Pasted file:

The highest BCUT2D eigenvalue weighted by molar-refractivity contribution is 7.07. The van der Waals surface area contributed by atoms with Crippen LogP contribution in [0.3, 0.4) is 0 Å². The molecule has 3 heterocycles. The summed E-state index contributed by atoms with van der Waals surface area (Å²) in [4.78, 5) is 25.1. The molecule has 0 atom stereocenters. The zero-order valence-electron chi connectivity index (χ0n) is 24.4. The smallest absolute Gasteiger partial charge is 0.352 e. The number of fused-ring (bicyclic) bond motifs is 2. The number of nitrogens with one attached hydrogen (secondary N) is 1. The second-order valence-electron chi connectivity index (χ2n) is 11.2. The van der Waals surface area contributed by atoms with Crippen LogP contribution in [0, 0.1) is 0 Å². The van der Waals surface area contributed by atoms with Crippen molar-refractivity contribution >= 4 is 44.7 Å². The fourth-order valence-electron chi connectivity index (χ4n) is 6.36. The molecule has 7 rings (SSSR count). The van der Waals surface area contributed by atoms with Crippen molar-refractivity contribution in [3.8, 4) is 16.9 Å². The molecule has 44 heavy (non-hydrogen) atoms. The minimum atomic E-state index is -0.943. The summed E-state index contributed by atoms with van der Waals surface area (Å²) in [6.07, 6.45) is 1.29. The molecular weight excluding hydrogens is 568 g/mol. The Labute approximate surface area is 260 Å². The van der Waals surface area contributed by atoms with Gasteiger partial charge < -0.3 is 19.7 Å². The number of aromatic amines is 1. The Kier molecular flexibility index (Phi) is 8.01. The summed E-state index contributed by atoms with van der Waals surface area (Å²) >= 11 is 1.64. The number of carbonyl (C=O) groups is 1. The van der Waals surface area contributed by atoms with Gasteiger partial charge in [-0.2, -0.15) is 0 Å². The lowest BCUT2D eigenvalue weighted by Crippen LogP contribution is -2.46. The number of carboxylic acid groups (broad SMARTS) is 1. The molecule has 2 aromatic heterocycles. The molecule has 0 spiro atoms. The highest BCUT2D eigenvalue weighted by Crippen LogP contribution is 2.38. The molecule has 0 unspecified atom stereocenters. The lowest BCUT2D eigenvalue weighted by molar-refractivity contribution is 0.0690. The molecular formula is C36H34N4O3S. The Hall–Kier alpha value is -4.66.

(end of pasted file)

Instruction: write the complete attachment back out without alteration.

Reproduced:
The highest BCUT2D eigenvalue weighted by molar-refractivity contribution is 7.07. The van der Waals surface area contributed by atoms with Crippen LogP contribution in [0.3, 0.4) is 0 Å². The molecule has 3 heterocycles. The summed E-state index contributed by atoms with van der Waals surface area (Å²) in [4.78, 5) is 25.1. The molecule has 0 atom stereocenters. The zero-order valence-electron chi connectivity index (χ0n) is 24.4. The smallest absolute Gasteiger partial charge is 0.352 e. The number of fused-ring (bicyclic) bond motifs is 2. The number of nitrogens with one attached hydrogen (secondary N) is 1. The second-order valence-electron chi connectivity index (χ2n) is 11.2. The van der Waals surface area contributed by atoms with Crippen LogP contribution in [0, 0.1) is 0 Å². The van der Waals surface area contributed by atoms with Crippen molar-refractivity contribution >= 4 is 44.7 Å². The fourth-order valence-electron chi connectivity index (χ4n) is 6.36. The molecule has 7 rings (SSSR count). The van der Waals surface area contributed by atoms with Crippen molar-refractivity contribution in [3.8, 4) is 16.9 Å². The molecule has 44 heavy (non-hydrogen) atoms. The minimum atomic E-state index is -0.943. The summed E-state index contributed by atoms with van der Waals surface area (Å²) in [6.07, 6.45) is 1.29. The molecular weight excluding hydrogens is 568 g/mol. The Labute approximate surface area is 260 Å². The van der Waals surface area contributed by atoms with Gasteiger partial charge < -0.3 is 19.7 Å². The number of aromatic amines is 1. The Kier molecular flexibility index (Phi) is 8.01. The summed E-state index contributed by atoms with van der Waals surface area (Å²) >= 11 is 1.64. The number of carbonyl (C=O) groups is 1. The van der Waals surface area contributed by atoms with Gasteiger partial charge in [-0.2, -0.15) is 0 Å². The lowest BCUT2D eigenvalue weighted by Crippen LogP contribution is -2.46. The number of carboxylic acid groups (broad SMARTS) is 1. The molecule has 2 aromatic heterocycles. The molecule has 0 spiro atoms. The highest BCUT2D eigenvalue weighted by Crippen LogP contribution is 2.38. The molecule has 0 unspecified atom stereocenters. The lowest BCUT2D eigenvalue weighted by molar-refractivity contribution is 0.0690. The molecular formula is C36H34N4O3S. The Hall–Kier alpha value is -4.66.